Agua Caliente Plant[1]

The United States has long been known for building at a scale previously never achieved: Hoover Dam was the world’s largest dam when it was completed, Willis Tower (formerly Sears Tower) was the world’s tallest building for decades and the Library of Congress remains the largest library in the world.

Today we add another innovation to that list, thanks in part to the Department’s Loan Programs Office. The Agua Caliente solar project, owned by NRG Energy, has come online and is now the world’s largest photovoltaic (PV) power plant. This facility has the capacity to generate 290 megawatts (MW) of solar electricity in Yuma County, Arizona. The Department provided a $967 million loan guarantee to the project.

The completion of Agua Caliente represents a series of recent achievements for LPO in bringing large-scale solar energy to Americans. In February, Secretary Moniz and I attended the dedication of Ivanpah, the world’s largest concentrating solar power plant (CSP), which was built with the help of a $1.6 billion Energy Department loan guarantee. Last fall, supported in part by a $1.4 billion loan guarantee, the Solana concentrating solar power plant started delivering “night-time solar” to Arizona homes and businesses as the world’s largest solar facility with thermal storage. And just last week the 250 MW Genesis CSP project, which was issued a $852 million loan guarantee, came online in Riverside County, CA.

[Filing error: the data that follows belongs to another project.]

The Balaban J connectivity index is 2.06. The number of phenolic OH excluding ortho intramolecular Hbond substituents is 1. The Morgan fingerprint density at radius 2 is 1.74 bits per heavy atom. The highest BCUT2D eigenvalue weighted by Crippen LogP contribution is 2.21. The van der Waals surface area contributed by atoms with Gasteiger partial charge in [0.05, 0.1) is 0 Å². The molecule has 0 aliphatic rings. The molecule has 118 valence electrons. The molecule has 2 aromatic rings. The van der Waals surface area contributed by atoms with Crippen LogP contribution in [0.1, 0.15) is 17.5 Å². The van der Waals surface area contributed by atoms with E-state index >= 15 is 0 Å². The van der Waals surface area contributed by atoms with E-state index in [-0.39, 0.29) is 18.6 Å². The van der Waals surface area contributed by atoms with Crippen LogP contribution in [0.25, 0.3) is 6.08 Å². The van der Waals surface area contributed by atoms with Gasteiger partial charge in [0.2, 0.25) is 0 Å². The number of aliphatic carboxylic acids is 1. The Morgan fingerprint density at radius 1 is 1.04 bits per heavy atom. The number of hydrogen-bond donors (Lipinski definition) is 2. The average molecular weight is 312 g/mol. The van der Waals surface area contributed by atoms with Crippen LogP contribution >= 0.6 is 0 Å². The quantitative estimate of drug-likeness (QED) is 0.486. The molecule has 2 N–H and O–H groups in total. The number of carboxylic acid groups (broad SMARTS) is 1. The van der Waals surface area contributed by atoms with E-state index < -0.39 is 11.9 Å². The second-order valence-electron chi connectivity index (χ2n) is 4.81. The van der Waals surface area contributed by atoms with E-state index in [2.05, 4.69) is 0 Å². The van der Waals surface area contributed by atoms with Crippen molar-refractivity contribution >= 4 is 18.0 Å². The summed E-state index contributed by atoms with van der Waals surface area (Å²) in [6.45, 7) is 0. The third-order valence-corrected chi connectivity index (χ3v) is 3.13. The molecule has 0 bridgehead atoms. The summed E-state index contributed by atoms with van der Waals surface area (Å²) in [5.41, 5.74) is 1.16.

These records are even more impressive when compared to where we were prior to 2009. At that time, the largest PV plant in the U.S. was a 14 MW installation at Nellis Air Force Base. A commercial-scale CSP plant had not been built in the U.S. in two decades. But in just five short years, we have increased the scale that PV plants can achieve by twentyfold and we have also made tremendous technological advances in concentrating solar power and thermal storage.

Despite the strong and consistent public demand for greater development of solar energy, these achievements seemed more aspirational than attainable in 2009, given the state of financial markets at the time. However, with the help of loan guarantees, these projects were able to move forward.

We aren’t done yet. By the end of next year, we expect all five solar PV plants in our portfolio to be completed with a combined capacity of 1,510 MW — enough to power more than a quarter million average American homes.

The Department’s loan guarantees have made an impact beyond those first five LPO-financed PV projects. Since those projects were funded, 10 additional PV projects larger than 100 MW have been announced — all without any Energy Department financing. In 2013, 2,847 MW of utility-scale solar was installed in the U.S., a 58 percent increase over 2012. Since 2010, total solar capacity in the U.S. has increased by an amazing 418 percent.

These results are the essence of what LPO was created to do — help finance the initial commercial deployment of innovative clean energy technologies and then allow the market to take over.

The U.S. has a long history of leadership in a number of areas. Now, as President Obama said in his State of the Union address, we are becoming a global leader in solar, too.